Adani's CEO rebukes Trad's call to re-skill coal miners
BRISTLING from the Deputy Queensland Premier's words, suggesting there was a movement away from thermal coal and miners needed re-skilling, Adani Australia's CEO has hit back.
Speaking in state parliament on Tuesday, Ms Trad used mining giant Glencore's decision cap on coal production as an illustration of the coal industry's changing economy saying, "economics is moving away from thermal coal, communities are moving away from thermal coal, nation states are moving away from thermal coal”.
"What we need to do as a coal exporter is understand that and equip our communities with the best possible chance of re-skilling, and that's why we're focused on other materials.”
CEO Lucas Dow took time out from briefing mayor Margaret Strelow at Rockhampton's council chambers to rebuke Ms Trad over her thermal coal mining comments.
"We gave (council) an update and importantly reaffirm to them that we're not going anywhere, that we're going to see this project through and we look forward to delivering on the jobs for Rockhampton,” Mr Dow said.
"It was concerning to hear the Deputy Premier's comments yesterday, regarding people needing to re-skill. The reality is that thermal coal has a long way to go.
"There's a tremendous opportunity for Queensland to provide energy to the world, as part of that create jobs in Queensland, in particular Rockhampton and Townsville.”
Mr Dow said thermal coal had a bright future in South East Asia, particularly in India and Bangladesh, provided the Queensland Government let them get on with the job of developing the Carmichael Coal Mine.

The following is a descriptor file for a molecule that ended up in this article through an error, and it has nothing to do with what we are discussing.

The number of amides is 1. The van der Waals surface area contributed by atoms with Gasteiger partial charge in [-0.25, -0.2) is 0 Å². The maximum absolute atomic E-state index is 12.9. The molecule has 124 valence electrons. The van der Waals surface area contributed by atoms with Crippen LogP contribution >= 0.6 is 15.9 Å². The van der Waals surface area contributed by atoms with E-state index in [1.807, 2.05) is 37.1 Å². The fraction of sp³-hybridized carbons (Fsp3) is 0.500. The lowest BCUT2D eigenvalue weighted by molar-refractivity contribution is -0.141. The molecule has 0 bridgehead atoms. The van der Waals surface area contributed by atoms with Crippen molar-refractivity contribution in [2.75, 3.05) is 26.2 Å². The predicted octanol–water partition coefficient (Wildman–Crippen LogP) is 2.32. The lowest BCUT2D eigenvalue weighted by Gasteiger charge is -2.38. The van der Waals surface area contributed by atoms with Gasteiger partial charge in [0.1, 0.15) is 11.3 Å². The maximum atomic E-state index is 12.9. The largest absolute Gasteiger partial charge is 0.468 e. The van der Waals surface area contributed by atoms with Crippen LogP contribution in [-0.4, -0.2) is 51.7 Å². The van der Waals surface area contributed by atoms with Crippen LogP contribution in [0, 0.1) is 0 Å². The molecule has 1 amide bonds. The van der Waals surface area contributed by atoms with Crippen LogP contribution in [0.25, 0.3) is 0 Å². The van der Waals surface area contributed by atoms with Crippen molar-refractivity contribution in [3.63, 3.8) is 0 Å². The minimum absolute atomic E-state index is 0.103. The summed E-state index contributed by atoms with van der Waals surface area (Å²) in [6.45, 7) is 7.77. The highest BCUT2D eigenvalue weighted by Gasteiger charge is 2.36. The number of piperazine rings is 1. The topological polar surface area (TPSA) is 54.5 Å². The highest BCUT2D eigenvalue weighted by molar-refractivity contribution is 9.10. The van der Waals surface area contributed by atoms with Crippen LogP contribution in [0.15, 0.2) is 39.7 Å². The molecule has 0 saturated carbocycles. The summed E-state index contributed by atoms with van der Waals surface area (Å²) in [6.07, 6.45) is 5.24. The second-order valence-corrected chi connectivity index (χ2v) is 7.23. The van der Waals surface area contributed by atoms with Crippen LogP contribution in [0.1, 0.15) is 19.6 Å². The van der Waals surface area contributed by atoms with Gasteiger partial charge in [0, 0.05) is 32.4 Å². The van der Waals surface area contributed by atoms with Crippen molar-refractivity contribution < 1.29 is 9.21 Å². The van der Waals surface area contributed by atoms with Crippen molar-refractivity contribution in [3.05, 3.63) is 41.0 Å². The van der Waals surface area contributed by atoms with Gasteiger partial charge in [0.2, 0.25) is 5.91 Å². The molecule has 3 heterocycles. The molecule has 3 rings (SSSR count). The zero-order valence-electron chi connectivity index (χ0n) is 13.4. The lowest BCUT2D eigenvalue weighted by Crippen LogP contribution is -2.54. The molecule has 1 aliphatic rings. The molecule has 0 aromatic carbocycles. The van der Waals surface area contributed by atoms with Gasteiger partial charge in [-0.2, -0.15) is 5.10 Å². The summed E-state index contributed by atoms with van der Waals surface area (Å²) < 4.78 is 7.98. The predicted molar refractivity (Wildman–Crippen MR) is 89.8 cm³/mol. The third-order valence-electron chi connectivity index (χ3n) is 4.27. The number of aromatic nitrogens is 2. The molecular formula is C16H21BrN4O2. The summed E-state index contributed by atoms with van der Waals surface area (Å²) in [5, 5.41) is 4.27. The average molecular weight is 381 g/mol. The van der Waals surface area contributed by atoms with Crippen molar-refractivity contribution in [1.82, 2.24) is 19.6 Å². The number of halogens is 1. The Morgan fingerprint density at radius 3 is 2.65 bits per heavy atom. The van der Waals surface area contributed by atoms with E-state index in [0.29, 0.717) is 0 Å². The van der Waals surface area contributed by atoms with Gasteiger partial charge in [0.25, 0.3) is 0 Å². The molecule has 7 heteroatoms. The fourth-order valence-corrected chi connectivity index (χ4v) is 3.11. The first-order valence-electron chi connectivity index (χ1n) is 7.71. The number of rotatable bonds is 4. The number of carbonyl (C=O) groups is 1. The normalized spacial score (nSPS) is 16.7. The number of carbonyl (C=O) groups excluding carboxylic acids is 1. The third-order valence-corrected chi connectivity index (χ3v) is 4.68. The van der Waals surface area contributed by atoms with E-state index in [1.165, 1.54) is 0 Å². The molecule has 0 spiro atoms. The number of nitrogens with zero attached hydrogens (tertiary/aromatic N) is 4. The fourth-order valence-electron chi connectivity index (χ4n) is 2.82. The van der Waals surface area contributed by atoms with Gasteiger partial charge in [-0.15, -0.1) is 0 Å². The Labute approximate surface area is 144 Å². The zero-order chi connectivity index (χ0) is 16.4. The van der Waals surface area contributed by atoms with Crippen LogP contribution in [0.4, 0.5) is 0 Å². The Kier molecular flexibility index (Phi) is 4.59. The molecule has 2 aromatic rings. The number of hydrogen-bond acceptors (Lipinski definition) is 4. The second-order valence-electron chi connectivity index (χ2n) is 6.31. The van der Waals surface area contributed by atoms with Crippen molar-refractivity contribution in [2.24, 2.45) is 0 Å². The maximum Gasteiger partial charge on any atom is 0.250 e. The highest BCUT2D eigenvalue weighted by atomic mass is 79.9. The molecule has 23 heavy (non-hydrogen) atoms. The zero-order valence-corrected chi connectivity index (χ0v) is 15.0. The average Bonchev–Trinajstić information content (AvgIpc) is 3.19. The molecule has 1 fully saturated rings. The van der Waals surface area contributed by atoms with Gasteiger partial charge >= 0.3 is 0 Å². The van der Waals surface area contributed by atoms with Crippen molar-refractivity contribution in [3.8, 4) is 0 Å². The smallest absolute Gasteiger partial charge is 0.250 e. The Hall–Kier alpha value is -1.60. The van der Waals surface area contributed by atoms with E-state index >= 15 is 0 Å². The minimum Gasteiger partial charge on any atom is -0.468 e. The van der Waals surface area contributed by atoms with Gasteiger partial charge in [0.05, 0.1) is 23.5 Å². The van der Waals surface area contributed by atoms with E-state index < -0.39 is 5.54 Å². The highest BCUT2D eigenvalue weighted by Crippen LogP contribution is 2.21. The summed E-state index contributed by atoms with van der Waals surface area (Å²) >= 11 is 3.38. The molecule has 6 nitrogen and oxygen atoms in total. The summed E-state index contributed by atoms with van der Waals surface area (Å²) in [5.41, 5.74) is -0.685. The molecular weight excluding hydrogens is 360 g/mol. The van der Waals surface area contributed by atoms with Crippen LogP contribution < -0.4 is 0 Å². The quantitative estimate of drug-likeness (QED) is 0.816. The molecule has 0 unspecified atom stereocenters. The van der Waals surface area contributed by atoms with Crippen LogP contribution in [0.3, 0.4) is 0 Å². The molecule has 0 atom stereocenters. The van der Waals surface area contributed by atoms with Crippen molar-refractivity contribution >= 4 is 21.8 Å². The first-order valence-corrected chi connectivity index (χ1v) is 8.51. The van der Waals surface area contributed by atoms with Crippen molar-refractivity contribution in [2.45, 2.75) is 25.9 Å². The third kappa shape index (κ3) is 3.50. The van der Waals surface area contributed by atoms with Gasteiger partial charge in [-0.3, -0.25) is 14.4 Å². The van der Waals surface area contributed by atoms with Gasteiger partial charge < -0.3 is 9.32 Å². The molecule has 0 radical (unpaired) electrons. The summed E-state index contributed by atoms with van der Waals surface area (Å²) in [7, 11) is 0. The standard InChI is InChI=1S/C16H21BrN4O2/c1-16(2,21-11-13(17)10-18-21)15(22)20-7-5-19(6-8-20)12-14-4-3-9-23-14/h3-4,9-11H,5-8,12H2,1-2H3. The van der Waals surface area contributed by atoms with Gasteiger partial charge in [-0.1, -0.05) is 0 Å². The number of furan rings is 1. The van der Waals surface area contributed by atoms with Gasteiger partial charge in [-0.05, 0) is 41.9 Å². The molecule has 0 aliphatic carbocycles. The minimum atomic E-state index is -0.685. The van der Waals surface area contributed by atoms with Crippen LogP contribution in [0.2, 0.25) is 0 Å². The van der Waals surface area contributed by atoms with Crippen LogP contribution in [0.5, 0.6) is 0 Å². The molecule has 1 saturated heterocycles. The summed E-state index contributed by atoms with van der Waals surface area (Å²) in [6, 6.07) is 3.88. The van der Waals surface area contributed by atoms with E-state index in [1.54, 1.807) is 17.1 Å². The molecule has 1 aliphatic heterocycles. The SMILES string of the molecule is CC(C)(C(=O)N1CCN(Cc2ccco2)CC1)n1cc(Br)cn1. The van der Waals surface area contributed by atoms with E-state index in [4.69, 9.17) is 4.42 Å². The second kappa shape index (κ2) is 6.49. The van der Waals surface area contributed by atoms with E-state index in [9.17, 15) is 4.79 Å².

A Queensland government spokesperson said every member of the government was focussed on making sure Queenslanders have the opportunity for long-term, well-paid employment.
"Queensland has the world's highest metallurgical coal, required for making steel,” the spokesperson said.
"We exported more than $36 billion worth of met coal in the year to December 2018 and that's not about to stop.”
The spokesperson said while they had developed a diverse resources sector in Queensland, they were also backing new industries and the jobs they could create.
"As we see new and emerging industries coming onto line, there will need to be new skills and training for these jobs, they said.
"We're talking about broadening the economy and ensuring that people are equipped to deal with new and emerging technologies.”
Addressing the Carmichael project, the spokesperson said the approvals process would continue without political interference as it had for the other the 3000 resources sector individuals and companies who held environmental authorities.